Lleyton Hewitt’s return to tennis fell just short of an upset in Australia’s Davis Cup doubles showdown with the US.
Team captain Hewitt came out of retirement and replaced Sam Groth in the Australian combination alongside debutant John Peers to take on American twins Bob and Mike Bryan.
The new duo clawed their way back from two sets down but ultimately fell to the 16-time grand slam champions 6-3 6-3 4-6 4-6 6-3.
The deciding return singles between Bernard Tomic and John Isner and Sam Groth and Jack Sock will be played at Kooyong on Sunday.
The desire to start Hewitt’s Davis Cup captaincy with a win drove Australian No.1 Tomic to a gutsy victory over Sock on Friday.
Tomic endured a rollercoaster match in their World Group first-round tie at Kooyong and came out on top 7-6 (7-2) 6-3 3-6 6-4.
After Groth earlier fell to US No.1 Isner 7-6 (7-2) 6-2 6-2 and, with champions Mike and Bob Bryan lining up for the American in the doubles today, the pressure was on Tomic.
He looked comfortable in the first two sets but lost his way in the searing heat on the temporary grasscourt.
Cheered on by Hewitt, who took over as captain this year, Tomic lifted to break Sock at 4-4 in the fourth set and then served out the match.
Tomic said it was one of the most-satisfying wins of his career, having never beaten world No.24 Sock – and with so much at stake.
He admitted he had a lapse in concentration in the third set but Hewitt helped get him back on track.
“I was losing a lot of games very comfortably on Jack’s serve and Lleyton was encouraging me and saying the right things,” Tomic said.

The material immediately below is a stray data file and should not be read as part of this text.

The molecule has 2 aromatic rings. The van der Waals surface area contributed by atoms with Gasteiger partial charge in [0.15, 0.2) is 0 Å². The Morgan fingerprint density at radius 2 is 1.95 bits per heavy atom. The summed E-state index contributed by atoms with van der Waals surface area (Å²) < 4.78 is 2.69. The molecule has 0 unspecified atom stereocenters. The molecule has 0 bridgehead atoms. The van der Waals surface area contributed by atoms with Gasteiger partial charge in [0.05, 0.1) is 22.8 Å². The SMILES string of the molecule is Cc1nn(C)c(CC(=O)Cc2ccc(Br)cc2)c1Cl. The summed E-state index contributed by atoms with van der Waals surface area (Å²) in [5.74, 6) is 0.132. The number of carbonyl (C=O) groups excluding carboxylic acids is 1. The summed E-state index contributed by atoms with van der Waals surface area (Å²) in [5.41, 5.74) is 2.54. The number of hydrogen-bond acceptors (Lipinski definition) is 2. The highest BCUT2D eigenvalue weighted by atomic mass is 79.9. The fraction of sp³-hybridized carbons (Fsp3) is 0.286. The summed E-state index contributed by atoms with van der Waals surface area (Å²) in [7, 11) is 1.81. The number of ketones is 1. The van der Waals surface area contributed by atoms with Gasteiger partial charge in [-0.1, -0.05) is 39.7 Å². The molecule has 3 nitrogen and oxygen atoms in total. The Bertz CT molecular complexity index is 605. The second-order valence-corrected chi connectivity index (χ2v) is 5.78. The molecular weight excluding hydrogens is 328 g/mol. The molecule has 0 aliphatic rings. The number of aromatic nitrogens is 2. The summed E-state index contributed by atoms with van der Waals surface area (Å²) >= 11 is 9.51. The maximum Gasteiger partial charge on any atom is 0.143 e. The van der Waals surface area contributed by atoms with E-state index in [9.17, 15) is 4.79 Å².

“It was an amazing situation to be a part of; the first time that Lleyton was in the chair for me and it really was a great honour.”
Hewitt praised Tomic, who only arrived in Australia from Mexico earlier this week and had to adjust to the grass.
“It’s not an easy thing to do, to come out when you’re the No.1 player and you’re one-love down in Davis Cup but Bernie did fantastic today,” Hewitt said.
US team captain Jim Courier said despite the 1-1 scoreline after day one, he felt like his team had an edge with the Bryan brothers on board.
The Americans are striving for their first victory over Australia since 1997 while they haven’t won here since 1982.
The Bryans have won 16 grand slam doubles titles and have an imposing 24-4 Davis Cup win-loss record.
“Bob and Mike Bryan seem to be an advantage in the historical candour of doubles in Davis Cup,” Courier said.
“They’ve played awfully well and we feel confident in them but they’ve lost matches too so we don’t take anything for granted but I love having them on our side.”